Middle-age stereotypes affecting working women
Middle age may bring wisdom and experience, but for women, there’s something else: the misperception that they are less warm—a stereotype causing them to be judged more harshly than their male contemporaries.
The finding is part of research co-authored by Haas Professors Jennifer Chatman, PhD 88, and Laura Kray, among others, and published in Organizational Behavior and Human Decision Processes.
Chatman, who is associate dean of academic affairs, notes that at a time when women are only just beginning to approach parity in business schools and still make up only 6.4% of S&P 500 CEOs, the implications can be deadly to career ambition. “Middle age is a make-or-break time, when people are being groomed and considered for the top jobs,” says Chatman, the Paul J. Cortese Distinguished Professor of Management and co-director of the Berkeley Culture Center.
Perceptions of “warmth” and “agency” are two fundamental measures for judging others. “The first thing we notice about someone is whether they’re warm or cold,” explains Kray, the Ned and Carol Spieker Chair in Leadership and faculty director of the Center for Equity, Gender, and Leadership. “It tells you whether they have good or bad intentions toward you. ‘Agency’ addresses the question of how capable we perceive them to be in achieving those intentions.”
Past research has established that women are typically stereotyped as being warmer than men, while men are perceived as having greater agency or capability. This is a legacy of historical divisions in which women were charged with child-rearing while men worked. “The stereotypes have outlived their utility,” Chatman says, and friction can emerge when women contradict stereotypes by achieving greater agency at work.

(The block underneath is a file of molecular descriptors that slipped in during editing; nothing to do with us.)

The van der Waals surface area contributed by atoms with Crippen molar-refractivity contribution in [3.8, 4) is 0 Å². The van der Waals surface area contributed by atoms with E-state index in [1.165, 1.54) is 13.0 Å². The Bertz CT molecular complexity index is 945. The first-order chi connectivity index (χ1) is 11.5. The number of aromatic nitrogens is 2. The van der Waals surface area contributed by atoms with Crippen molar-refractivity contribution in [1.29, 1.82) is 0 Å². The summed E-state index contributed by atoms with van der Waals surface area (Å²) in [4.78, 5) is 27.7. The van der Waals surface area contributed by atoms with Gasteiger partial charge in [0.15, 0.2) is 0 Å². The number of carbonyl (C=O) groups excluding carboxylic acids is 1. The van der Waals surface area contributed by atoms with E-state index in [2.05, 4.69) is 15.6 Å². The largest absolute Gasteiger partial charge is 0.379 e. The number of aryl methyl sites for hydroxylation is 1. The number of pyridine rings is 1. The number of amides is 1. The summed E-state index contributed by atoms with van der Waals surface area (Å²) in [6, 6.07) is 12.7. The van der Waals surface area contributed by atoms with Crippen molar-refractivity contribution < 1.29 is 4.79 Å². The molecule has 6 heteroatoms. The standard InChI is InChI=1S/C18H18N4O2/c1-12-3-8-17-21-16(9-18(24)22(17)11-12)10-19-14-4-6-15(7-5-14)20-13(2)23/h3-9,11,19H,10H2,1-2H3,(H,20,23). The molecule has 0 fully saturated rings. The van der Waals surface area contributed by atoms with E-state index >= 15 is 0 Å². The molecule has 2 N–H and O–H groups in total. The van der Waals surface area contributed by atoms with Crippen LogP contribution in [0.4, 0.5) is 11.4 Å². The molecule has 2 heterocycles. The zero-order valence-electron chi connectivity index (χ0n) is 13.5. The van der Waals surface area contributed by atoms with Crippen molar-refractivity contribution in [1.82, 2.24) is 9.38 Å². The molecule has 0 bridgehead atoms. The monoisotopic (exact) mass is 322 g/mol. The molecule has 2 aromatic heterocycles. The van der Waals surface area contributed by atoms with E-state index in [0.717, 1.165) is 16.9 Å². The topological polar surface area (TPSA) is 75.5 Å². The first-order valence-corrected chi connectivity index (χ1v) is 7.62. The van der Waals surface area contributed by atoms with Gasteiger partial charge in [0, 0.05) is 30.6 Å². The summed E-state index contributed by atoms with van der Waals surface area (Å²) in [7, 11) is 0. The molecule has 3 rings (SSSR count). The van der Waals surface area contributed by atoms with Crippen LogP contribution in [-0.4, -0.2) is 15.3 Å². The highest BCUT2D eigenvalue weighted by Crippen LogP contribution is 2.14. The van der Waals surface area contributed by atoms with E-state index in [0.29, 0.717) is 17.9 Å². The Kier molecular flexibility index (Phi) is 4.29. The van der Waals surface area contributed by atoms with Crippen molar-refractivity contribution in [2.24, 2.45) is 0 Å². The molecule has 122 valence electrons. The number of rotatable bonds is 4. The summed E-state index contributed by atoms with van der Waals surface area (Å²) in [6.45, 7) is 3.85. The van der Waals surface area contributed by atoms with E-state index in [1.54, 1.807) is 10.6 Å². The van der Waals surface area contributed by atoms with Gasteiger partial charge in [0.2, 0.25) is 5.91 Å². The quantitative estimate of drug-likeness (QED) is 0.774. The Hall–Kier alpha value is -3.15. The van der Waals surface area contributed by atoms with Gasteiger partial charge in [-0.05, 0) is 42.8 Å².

Friction can emerge when women contradict stereotypes by achieving greater agency at work.
In one study analyzing a large dataset of university professor evaluations, Chatman and Kray found that male professors’ evaluations remained consistent over time. Meanwhile, evaluations for female professors quickly declined from their initial peak in their 30s, hitting a low point around age 47. After that, they steadily increased again, achieving parity with men by their early 60s. “At that point, there are different stereotypes of women, and they may benefit from being seen as more grandmotherly,” says Kray.
In student comments, words such as “caring,” “nice,” and “helpful” declined for women along with their scores. “When women were getting their lowest teaching ratings, there was an uptick in complaints about their personality,” Kray says.
The researchers caution, however, against women being more careful about how they present themselves. Instead, they hope to create awareness that bias may affect how women are considered for promotions versus men. “We need to create systems and standardization for how we discuss and evaluate candidates,” Kray says, “and either exclude feedback on personality or make sure it is considered equally for men.”